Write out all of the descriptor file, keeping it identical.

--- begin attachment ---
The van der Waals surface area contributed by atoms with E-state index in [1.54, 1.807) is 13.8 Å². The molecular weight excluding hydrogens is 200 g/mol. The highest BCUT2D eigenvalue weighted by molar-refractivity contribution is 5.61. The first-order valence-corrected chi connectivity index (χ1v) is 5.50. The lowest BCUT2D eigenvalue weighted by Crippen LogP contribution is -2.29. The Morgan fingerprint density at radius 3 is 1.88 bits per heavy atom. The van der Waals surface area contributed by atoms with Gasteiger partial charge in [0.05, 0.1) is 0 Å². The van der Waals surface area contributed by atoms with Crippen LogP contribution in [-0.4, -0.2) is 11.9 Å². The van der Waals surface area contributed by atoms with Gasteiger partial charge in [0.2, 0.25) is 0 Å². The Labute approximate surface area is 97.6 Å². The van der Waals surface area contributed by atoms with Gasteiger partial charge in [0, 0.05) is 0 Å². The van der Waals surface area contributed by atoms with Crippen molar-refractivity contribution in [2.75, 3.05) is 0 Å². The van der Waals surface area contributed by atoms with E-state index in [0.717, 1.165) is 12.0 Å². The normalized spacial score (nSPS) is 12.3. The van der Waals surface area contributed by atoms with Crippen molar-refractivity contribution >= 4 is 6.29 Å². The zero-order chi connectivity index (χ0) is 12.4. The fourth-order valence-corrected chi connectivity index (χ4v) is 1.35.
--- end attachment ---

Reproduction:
The van der Waals surface area contributed by atoms with E-state index in [1.54, 1.807) is 13.8 Å². The molecular weight excluding hydrogens is 200 g/mol. The highest BCUT2D eigenvalue weighted by molar-refractivity contribution is 5.61. The first-order valence-corrected chi connectivity index (χ1v) is 5.50. The lowest BCUT2D eigenvalue weighted by Crippen LogP contribution is -2.29. The Morgan fingerprint density at radius 3 is 1.88 bits per heavy atom. The van der Waals surface area contributed by atoms with Gasteiger partial charge in [0.05, 0.1) is 0 Å². The van der Waals surface area contributed by atoms with Crippen LogP contribution in [-0.4, -0.2) is 11.9 Å². The van der Waals surface area contributed by atoms with Gasteiger partial charge in [0.2, 0.25) is 0 Å². The Labute approximate surface area is 97.6 Å². The van der Waals surface area contributed by atoms with Gasteiger partial charge in [0, 0.05) is 0 Å². The van der Waals surface area contributed by atoms with Crippen molar-refractivity contribution in [2.75, 3.05) is 0 Å². The van der Waals surface area contributed by atoms with E-state index in [0.717, 1.165) is 12.0 Å². The normalized spacial score (nSPS) is 12.3. The van der Waals surface area contributed by atoms with Crippen molar-refractivity contribution >= 4 is 6.29 Å². The zero-order chi connectivity index (χ0) is 12.4. The fourth-order valence-corrected chi connectivity index (χ4v) is 1.35.